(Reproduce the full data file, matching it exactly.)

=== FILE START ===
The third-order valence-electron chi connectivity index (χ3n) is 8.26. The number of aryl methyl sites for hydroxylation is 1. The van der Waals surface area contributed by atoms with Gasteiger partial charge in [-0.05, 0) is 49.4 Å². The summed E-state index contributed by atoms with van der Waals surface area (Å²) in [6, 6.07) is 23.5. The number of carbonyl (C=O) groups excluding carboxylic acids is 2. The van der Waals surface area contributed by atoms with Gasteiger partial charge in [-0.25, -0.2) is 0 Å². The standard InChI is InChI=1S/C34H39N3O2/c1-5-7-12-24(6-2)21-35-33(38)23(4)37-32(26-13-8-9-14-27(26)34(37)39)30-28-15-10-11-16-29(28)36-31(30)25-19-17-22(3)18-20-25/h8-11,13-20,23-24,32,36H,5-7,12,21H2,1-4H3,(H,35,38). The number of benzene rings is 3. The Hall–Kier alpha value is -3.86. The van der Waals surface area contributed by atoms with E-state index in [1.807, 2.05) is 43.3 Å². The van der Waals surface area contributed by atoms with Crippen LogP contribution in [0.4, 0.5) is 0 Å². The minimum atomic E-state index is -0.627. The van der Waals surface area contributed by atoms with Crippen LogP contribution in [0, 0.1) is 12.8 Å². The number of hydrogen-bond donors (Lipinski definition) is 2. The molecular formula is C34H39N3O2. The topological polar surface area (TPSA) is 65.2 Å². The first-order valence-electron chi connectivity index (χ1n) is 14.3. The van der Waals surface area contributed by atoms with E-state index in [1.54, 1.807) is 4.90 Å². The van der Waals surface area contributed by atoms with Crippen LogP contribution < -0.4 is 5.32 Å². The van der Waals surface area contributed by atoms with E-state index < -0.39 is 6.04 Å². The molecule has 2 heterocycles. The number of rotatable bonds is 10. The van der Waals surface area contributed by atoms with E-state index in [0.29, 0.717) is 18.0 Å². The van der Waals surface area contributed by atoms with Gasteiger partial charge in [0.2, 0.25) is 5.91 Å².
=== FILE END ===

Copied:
The third-order valence-electron chi connectivity index (χ3n) is 8.26. The number of aryl methyl sites for hydroxylation is 1. The van der Waals surface area contributed by atoms with Gasteiger partial charge in [-0.05, 0) is 49.4 Å². The summed E-state index contributed by atoms with van der Waals surface area (Å²) in [6, 6.07) is 23.5. The number of carbonyl (C=O) groups excluding carboxylic acids is 2. The van der Waals surface area contributed by atoms with Gasteiger partial charge in [-0.25, -0.2) is 0 Å². The standard InChI is InChI=1S/C34H39N3O2/c1-5-7-12-24(6-2)21-35-33(38)23(4)37-32(26-13-8-9-14-27(26)34(37)39)30-28-15-10-11-16-29(28)36-31(30)25-19-17-22(3)18-20-25/h8-11,13-20,23-24,32,36H,5-7,12,21H2,1-4H3,(H,35,38). The number of benzene rings is 3. The Hall–Kier alpha value is -3.86. The van der Waals surface area contributed by atoms with E-state index in [1.807, 2.05) is 43.3 Å². The van der Waals surface area contributed by atoms with Crippen LogP contribution in [0.4, 0.5) is 0 Å². The minimum atomic E-state index is -0.627. The van der Waals surface area contributed by atoms with Crippen LogP contribution in [0, 0.1) is 12.8 Å². The number of hydrogen-bond donors (Lipinski definition) is 2. The molecular formula is C34H39N3O2. The topological polar surface area (TPSA) is 65.2 Å². The first-order valence-electron chi connectivity index (χ1n) is 14.3. The van der Waals surface area contributed by atoms with E-state index in [1.54, 1.807) is 4.90 Å². The van der Waals surface area contributed by atoms with Crippen LogP contribution < -0.4 is 5.32 Å². The van der Waals surface area contributed by atoms with E-state index < -0.39 is 6.04 Å². The molecule has 2 heterocycles. The number of rotatable bonds is 10. The van der Waals surface area contributed by atoms with E-state index in [0.29, 0.717) is 18.0 Å². The van der Waals surface area contributed by atoms with Gasteiger partial charge in [0.2, 0.25) is 5.91 Å².